I promised in part one of this series that I would show why the argument that convergence is a problem for evolution is daft, and I haven’t really done that. What I’ve done so far is show that the argument includes a false premise, namely that evolutionary biologists have only recently become aware that convergence is widespread.
In parts one, two, and three, I showed that some intelligent design proponents misrepresent the history of biological thought regarding convergence. They have created an alternate history in which biologists from Darwin to Dawkins were barely aware of convergent evolution, and have only in the last few decades been forced to confront it. Whether this is dishonesty or just bad scholarship, I can’t say, but it is a big, stinking pile of wrong.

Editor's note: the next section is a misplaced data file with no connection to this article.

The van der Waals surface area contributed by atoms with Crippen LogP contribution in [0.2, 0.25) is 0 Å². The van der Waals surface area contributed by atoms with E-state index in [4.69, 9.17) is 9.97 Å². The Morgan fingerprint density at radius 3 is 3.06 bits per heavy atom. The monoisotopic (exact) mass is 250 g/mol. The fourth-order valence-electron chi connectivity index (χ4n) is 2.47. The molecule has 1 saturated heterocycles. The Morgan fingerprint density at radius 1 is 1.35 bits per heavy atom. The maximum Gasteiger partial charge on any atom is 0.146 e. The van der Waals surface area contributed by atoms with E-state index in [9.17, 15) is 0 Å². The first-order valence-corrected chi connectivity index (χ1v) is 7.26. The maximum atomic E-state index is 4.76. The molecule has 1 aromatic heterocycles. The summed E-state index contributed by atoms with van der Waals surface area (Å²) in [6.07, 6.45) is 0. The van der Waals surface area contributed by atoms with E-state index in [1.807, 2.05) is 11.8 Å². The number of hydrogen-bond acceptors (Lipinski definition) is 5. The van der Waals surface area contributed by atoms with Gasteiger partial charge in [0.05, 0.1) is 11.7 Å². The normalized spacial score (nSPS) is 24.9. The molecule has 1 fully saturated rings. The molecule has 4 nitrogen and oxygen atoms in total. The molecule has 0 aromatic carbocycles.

But I haven’t really engaged their core argument, a fair paraphrase of which is that convergence, the appearance of similar phenotypes in distantly related species, is evidence against (or even falsifies) common descent. For example, Cornelius Hunter says convergence
…violates the evolutionary pattern. Regardless of adaptation versus constraint explanations, and any other mechanisms evolutionists can or will imagine, the basic fact remains: a fundamental evidence and prediction of evolution is falsified. —2017-05-25